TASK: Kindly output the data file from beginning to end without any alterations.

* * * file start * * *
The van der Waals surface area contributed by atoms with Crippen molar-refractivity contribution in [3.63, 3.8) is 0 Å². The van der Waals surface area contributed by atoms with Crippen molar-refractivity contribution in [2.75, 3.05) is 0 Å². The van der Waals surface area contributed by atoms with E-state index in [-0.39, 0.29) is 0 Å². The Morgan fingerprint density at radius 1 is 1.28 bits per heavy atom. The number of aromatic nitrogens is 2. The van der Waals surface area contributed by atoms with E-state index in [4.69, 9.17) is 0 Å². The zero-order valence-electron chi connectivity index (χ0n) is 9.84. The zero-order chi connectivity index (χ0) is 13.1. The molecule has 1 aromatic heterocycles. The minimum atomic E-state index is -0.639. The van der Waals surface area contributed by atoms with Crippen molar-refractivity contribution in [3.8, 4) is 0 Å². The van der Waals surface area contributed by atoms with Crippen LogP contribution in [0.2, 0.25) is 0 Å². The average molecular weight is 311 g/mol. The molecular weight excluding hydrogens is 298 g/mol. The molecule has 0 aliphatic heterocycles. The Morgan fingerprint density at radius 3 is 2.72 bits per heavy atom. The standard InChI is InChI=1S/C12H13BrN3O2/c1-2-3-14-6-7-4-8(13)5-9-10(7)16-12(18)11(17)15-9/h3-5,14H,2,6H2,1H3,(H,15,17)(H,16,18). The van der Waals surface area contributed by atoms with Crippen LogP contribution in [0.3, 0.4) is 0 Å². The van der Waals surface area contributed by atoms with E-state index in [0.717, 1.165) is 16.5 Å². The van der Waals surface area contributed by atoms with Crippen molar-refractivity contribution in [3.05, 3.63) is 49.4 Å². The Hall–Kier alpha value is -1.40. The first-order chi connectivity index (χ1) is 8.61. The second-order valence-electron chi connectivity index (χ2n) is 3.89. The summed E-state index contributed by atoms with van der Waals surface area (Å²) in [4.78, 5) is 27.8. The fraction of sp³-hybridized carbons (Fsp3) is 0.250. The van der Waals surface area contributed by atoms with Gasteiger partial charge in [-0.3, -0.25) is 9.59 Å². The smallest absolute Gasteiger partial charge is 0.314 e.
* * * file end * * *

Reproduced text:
The van der Waals surface area contributed by atoms with Crippen molar-refractivity contribution in [3.63, 3.8) is 0 Å². The van der Waals surface area contributed by atoms with Crippen molar-refractivity contribution in [2.75, 3.05) is 0 Å². The van der Waals surface area contributed by atoms with E-state index in [-0.39, 0.29) is 0 Å². The Morgan fingerprint density at radius 1 is 1.28 bits per heavy atom. The number of aromatic nitrogens is 2. The van der Waals surface area contributed by atoms with E-state index in [4.69, 9.17) is 0 Å². The zero-order valence-electron chi connectivity index (χ0n) is 9.84. The zero-order chi connectivity index (χ0) is 13.1. The molecule has 1 aromatic heterocycles. The minimum atomic E-state index is -0.639. The van der Waals surface area contributed by atoms with Crippen molar-refractivity contribution in [3.8, 4) is 0 Å². The van der Waals surface area contributed by atoms with Crippen LogP contribution in [0.2, 0.25) is 0 Å². The average molecular weight is 311 g/mol. The molecular weight excluding hydrogens is 298 g/mol. The molecule has 0 aliphatic heterocycles. The Morgan fingerprint density at radius 3 is 2.72 bits per heavy atom. The standard InChI is InChI=1S/C12H13BrN3O2/c1-2-3-14-6-7-4-8(13)5-9-10(7)16-12(18)11(17)15-9/h3-5,14H,2,6H2,1H3,(H,15,17)(H,16,18). The van der Waals surface area contributed by atoms with Crippen LogP contribution in [0.3, 0.4) is 0 Å². The van der Waals surface area contributed by atoms with E-state index in [0.717, 1.165) is 16.5 Å². The van der Waals surface area contributed by atoms with Crippen molar-refractivity contribution in [3.05, 3.63) is 49.4 Å². The Hall–Kier alpha value is -1.40. The first-order chi connectivity index (χ1) is 8.61. The second-order valence-electron chi connectivity index (χ2n) is 3.89. The summed E-state index contributed by atoms with van der Waals surface area (Å²) in [4.78, 5) is 27.8. The fraction of sp³-hybridized carbons (Fsp3) is 0.250. The van der Waals surface area contributed by atoms with Gasteiger partial charge in [-0.3, -0.25) is 9.59 Å². The smallest absolute Gasteiger partial charge is 0.314 e.